"I am not sold that this will make money for the farmers."

Lawrence Sukalski
Southern Minnesota farmer Lawrence Sukalski, seen here on his farm near Fairmont, Minn., said the global warming bill in Congress will cause energy prices to rise, hurting farmers and other segments of the U.S. economy.
MPR Photo/Mark Steil

But many farmers say the proposed climate legislation will increase their cost of doing business. Among them is southern Minnesota farmer Lawrence Sukalski.   

Sukalski checked on the corn he has stored in one of his bins, to make sure there's no mold growing on it. Sukalski keeps close track of the corn because it's one of his major moneymakers. He's worried the global warming legislation could change that.   

"If it passes we're going to have Europe-style food prices and Europe-style fuel prices,"  said Sukalski. "Everything will be so high you won't be able to do anything."

Including making a profit on the farm. Sukalski said the climate bill will force petroleum refiners, the electricity industry and others to spend money on reducing greenhouse gas emissions.  He said those costs will be passed on to consumers, including farmers, in the form of higher energy prices. 

Sukalski doubts that farmers will be able to offset those higher costs with money made from sequestering carbon on their land. 

"I am not sold that this will make money for the farmers later on down the road," said Sukalski.  "There's just too many things to it; it's too complex."  

Recent research

Recent research shows just how uncertain the economics of carbon sequestering are. Many people thought "no-till" farming would trap large amounts of carbon in the soil.   In no-till, farmers open a thin furrow for the seed but leave the rest of the surface unplowed.  The theory was the practice reduces the amount of soil-based carbon escaping into the air compared to conventional plowing.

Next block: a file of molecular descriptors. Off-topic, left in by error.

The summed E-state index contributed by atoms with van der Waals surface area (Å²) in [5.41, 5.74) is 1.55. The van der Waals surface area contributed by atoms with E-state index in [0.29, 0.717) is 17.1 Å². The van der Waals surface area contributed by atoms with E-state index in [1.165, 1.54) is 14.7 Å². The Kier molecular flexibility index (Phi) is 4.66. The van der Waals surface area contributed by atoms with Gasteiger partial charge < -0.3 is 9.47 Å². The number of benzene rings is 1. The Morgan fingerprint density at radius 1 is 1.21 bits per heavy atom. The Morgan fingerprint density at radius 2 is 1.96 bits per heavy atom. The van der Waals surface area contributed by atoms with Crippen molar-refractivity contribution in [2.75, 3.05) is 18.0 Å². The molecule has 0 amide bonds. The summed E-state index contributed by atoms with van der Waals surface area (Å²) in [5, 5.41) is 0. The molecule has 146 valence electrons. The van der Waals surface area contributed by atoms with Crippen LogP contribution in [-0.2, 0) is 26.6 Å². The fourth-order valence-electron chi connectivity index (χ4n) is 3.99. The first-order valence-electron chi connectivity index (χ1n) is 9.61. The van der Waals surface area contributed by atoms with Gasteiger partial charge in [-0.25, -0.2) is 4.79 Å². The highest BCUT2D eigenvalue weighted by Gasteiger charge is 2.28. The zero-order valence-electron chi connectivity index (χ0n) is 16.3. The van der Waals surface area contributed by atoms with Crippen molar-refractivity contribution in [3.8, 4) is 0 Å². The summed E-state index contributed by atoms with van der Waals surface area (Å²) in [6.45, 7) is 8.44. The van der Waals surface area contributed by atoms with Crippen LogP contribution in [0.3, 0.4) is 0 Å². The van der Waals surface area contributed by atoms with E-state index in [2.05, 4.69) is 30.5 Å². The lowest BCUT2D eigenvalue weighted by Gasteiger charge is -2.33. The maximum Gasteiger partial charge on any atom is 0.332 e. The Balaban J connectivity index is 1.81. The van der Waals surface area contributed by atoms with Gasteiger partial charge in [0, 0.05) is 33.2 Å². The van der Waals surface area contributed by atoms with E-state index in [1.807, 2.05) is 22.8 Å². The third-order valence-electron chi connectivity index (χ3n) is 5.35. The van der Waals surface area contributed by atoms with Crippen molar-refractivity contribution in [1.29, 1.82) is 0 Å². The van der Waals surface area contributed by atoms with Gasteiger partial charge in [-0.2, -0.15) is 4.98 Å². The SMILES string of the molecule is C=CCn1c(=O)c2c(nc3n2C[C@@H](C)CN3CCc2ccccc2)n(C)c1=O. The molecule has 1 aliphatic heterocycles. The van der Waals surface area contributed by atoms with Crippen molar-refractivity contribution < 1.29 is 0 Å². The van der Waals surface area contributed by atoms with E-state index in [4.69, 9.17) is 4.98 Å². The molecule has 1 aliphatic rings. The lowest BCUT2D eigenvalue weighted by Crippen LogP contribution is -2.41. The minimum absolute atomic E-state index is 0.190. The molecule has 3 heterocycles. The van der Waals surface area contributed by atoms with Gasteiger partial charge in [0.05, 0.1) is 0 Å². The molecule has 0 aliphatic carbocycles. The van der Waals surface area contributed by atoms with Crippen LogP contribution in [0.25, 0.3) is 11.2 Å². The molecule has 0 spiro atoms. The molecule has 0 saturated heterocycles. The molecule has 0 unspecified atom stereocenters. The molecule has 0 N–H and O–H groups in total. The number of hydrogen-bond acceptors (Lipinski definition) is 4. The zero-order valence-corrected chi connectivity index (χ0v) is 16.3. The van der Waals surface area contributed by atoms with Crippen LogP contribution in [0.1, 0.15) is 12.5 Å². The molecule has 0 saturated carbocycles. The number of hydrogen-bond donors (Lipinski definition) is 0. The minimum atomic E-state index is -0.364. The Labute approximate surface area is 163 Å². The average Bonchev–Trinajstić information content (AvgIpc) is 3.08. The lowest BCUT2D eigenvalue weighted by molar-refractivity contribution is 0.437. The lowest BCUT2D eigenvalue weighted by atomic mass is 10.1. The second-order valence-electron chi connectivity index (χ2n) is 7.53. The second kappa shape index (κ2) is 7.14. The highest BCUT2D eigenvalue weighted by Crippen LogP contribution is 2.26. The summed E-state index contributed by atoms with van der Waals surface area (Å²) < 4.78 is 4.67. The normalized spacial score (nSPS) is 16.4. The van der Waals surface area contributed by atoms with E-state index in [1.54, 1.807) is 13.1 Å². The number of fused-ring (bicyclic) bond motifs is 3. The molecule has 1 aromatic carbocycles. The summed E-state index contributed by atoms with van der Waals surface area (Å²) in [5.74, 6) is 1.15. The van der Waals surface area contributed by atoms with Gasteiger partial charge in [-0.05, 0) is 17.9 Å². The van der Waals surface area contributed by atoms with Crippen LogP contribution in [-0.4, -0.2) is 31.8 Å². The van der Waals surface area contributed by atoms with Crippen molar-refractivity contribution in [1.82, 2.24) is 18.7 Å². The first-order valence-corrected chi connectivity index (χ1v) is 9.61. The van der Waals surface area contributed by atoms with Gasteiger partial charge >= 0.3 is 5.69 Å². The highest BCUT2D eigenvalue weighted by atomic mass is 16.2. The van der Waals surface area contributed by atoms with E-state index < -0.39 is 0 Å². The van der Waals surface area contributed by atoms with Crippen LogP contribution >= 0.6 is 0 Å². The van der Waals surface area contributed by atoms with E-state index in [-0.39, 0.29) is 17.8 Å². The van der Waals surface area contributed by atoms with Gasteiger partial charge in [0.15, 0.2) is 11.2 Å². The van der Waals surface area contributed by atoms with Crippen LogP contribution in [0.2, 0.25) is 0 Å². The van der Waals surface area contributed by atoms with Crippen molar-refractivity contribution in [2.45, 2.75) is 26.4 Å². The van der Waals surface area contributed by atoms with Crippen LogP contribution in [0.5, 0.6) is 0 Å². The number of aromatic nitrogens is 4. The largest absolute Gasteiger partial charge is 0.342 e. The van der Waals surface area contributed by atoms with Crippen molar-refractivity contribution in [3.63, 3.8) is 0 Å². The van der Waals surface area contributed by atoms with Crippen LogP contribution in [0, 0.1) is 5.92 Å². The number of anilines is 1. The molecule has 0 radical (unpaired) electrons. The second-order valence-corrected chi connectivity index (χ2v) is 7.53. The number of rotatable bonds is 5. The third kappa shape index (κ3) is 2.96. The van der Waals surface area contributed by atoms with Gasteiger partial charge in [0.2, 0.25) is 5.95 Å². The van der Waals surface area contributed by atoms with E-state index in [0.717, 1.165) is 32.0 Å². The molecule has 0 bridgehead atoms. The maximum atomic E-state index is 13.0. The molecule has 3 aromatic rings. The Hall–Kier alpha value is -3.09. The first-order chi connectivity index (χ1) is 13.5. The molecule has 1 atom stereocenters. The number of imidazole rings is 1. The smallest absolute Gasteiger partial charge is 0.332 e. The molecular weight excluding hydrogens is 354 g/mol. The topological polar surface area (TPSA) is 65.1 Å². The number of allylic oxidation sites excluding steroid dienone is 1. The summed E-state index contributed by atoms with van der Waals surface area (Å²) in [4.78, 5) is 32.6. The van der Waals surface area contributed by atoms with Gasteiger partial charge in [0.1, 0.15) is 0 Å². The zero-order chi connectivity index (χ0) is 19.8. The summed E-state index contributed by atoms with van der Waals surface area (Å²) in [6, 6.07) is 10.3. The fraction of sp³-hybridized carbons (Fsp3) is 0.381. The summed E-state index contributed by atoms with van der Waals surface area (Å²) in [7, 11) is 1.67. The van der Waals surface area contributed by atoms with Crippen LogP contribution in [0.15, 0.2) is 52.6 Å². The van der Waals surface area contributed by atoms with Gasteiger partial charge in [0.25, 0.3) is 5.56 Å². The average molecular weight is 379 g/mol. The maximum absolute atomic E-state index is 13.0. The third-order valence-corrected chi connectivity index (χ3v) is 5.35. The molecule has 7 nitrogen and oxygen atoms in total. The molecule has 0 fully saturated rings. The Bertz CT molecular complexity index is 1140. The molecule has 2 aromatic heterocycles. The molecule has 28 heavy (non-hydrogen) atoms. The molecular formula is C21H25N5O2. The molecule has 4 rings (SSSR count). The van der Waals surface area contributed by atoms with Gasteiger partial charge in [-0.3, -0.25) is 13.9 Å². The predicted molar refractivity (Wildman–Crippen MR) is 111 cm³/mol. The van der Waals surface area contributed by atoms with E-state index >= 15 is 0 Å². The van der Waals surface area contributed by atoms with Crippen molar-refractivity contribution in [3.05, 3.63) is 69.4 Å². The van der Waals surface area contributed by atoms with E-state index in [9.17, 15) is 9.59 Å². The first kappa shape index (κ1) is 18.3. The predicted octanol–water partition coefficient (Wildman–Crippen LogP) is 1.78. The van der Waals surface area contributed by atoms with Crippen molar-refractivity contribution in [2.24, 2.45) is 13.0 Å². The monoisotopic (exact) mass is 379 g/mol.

Deborah Allan, a soil scientist at the University of Minnesota, said her research fails to show that's true.  

"I feel pretty confident that for Minnesota it's not going to be a net gain in carbon in a no-till situation,"  said Allan.

But even if no-till does not pay off, Allan said there are plenty of other ways farmers can hold carbon.  Planting trees or perennial crops, like alfalfa,  or Carmen Fernholz's tillage radishes,  could be additional components to reduce carbon and prevent the consequences of a too-warm plant.  

"It's on my mind all the time," said Fernholz.  "It's just sometimes you feel a little bit frustrated that you can't do more."

That frustration is something both sides of the farm debate over global warming are feeling.  For some, like Fernholz, the fight against global warming is moving too slowly.  For others, the pace is too rapid, and they fear it will do long-term damage to the job of producing food.